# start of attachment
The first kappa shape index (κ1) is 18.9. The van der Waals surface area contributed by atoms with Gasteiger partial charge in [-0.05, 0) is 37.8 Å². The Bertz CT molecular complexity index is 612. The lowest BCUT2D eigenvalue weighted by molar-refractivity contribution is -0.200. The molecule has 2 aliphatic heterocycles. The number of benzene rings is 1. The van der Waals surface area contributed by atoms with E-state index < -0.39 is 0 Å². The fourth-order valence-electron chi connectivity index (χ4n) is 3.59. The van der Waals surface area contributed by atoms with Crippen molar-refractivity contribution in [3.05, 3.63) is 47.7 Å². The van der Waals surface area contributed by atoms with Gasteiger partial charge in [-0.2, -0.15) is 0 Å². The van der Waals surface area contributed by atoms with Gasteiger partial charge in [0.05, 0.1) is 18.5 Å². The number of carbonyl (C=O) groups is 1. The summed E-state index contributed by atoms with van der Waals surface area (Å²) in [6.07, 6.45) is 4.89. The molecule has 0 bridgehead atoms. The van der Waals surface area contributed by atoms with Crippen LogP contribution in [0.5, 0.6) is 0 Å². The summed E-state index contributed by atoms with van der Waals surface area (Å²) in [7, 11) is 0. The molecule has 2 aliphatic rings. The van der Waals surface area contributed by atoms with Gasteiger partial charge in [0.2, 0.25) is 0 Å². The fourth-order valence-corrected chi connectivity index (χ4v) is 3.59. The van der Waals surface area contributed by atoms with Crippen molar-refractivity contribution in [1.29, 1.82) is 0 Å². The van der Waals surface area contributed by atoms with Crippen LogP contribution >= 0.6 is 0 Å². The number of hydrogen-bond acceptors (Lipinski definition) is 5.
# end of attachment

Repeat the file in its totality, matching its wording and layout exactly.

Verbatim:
The first kappa shape index (κ1) is 18.9. The van der Waals surface area contributed by atoms with Gasteiger partial charge in [-0.05, 0) is 37.8 Å². The Bertz CT molecular complexity index is 612. The lowest BCUT2D eigenvalue weighted by molar-refractivity contribution is -0.200. The molecule has 2 aliphatic heterocycles. The number of benzene rings is 1. The van der Waals surface area contributed by atoms with E-state index < -0.39 is 0 Å². The fourth-order valence-electron chi connectivity index (χ4n) is 3.59. The van der Waals surface area contributed by atoms with Crippen molar-refractivity contribution in [3.05, 3.63) is 47.7 Å². The van der Waals surface area contributed by atoms with Gasteiger partial charge in [-0.2, -0.15) is 0 Å². The van der Waals surface area contributed by atoms with Gasteiger partial charge in [0.05, 0.1) is 18.5 Å². The number of carbonyl (C=O) groups is 1. The summed E-state index contributed by atoms with van der Waals surface area (Å²) in [6.07, 6.45) is 4.89. The molecule has 0 bridgehead atoms. The van der Waals surface area contributed by atoms with Crippen LogP contribution in [0.5, 0.6) is 0 Å². The summed E-state index contributed by atoms with van der Waals surface area (Å²) in [7, 11) is 0. The molecule has 2 aliphatic rings. The van der Waals surface area contributed by atoms with Gasteiger partial charge in [0.2, 0.25) is 0 Å². The fourth-order valence-corrected chi connectivity index (χ4v) is 3.59. The van der Waals surface area contributed by atoms with Crippen molar-refractivity contribution in [1.29, 1.82) is 0 Å². The van der Waals surface area contributed by atoms with Crippen LogP contribution >= 0.6 is 0 Å². The number of hydrogen-bond acceptors (Lipinski definition) is 5.